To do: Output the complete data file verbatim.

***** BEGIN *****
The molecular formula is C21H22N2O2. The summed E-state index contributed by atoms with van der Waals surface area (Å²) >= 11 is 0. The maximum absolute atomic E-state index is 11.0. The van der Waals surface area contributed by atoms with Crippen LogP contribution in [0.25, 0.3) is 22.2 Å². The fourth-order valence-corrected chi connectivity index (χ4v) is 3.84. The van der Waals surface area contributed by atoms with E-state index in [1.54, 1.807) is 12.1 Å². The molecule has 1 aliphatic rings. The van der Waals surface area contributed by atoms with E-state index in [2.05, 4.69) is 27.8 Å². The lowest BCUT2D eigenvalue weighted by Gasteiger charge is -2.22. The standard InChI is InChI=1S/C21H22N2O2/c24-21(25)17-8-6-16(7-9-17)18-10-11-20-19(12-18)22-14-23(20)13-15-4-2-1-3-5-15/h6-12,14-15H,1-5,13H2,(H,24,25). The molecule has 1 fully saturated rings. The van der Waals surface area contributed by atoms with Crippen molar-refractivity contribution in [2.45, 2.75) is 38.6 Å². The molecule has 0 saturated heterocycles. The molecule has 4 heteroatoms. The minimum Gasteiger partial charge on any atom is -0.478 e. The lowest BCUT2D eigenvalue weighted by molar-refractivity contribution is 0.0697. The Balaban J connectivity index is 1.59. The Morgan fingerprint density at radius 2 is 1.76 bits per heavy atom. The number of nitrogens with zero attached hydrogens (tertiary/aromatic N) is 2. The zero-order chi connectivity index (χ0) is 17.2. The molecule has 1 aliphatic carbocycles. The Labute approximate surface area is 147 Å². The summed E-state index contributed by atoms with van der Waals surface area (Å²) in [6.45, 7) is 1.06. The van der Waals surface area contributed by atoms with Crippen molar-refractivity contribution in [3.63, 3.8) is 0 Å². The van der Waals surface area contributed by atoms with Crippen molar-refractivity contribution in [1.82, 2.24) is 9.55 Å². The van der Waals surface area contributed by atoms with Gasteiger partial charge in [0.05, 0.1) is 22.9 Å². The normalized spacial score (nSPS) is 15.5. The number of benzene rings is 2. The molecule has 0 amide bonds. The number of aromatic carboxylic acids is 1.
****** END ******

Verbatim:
The molecular formula is C21H22N2O2. The summed E-state index contributed by atoms with van der Waals surface area (Å²) >= 11 is 0. The maximum absolute atomic E-state index is 11.0. The van der Waals surface area contributed by atoms with Crippen LogP contribution in [0.25, 0.3) is 22.2 Å². The fourth-order valence-corrected chi connectivity index (χ4v) is 3.84. The van der Waals surface area contributed by atoms with E-state index in [1.54, 1.807) is 12.1 Å². The molecule has 1 aliphatic rings. The van der Waals surface area contributed by atoms with E-state index in [2.05, 4.69) is 27.8 Å². The lowest BCUT2D eigenvalue weighted by Gasteiger charge is -2.22. The standard InChI is InChI=1S/C21H22N2O2/c24-21(25)17-8-6-16(7-9-17)18-10-11-20-19(12-18)22-14-23(20)13-15-4-2-1-3-5-15/h6-12,14-15H,1-5,13H2,(H,24,25). The molecule has 1 fully saturated rings. The van der Waals surface area contributed by atoms with Crippen molar-refractivity contribution in [2.45, 2.75) is 38.6 Å². The molecule has 0 saturated heterocycles. The molecule has 4 heteroatoms. The minimum Gasteiger partial charge on any atom is -0.478 e. The lowest BCUT2D eigenvalue weighted by molar-refractivity contribution is 0.0697. The Balaban J connectivity index is 1.59. The Morgan fingerprint density at radius 2 is 1.76 bits per heavy atom. The number of nitrogens with zero attached hydrogens (tertiary/aromatic N) is 2. The zero-order chi connectivity index (χ0) is 17.2. The molecule has 1 aliphatic carbocycles. The Labute approximate surface area is 147 Å². The summed E-state index contributed by atoms with van der Waals surface area (Å²) in [6.45, 7) is 1.06. The van der Waals surface area contributed by atoms with Crippen molar-refractivity contribution in [3.63, 3.8) is 0 Å². The van der Waals surface area contributed by atoms with Crippen molar-refractivity contribution in [1.82, 2.24) is 9.55 Å². The van der Waals surface area contributed by atoms with Gasteiger partial charge in [0.05, 0.1) is 22.9 Å². The normalized spacial score (nSPS) is 15.5. The number of benzene rings is 2. The molecule has 0 amide bonds. The number of aromatic carboxylic acids is 1.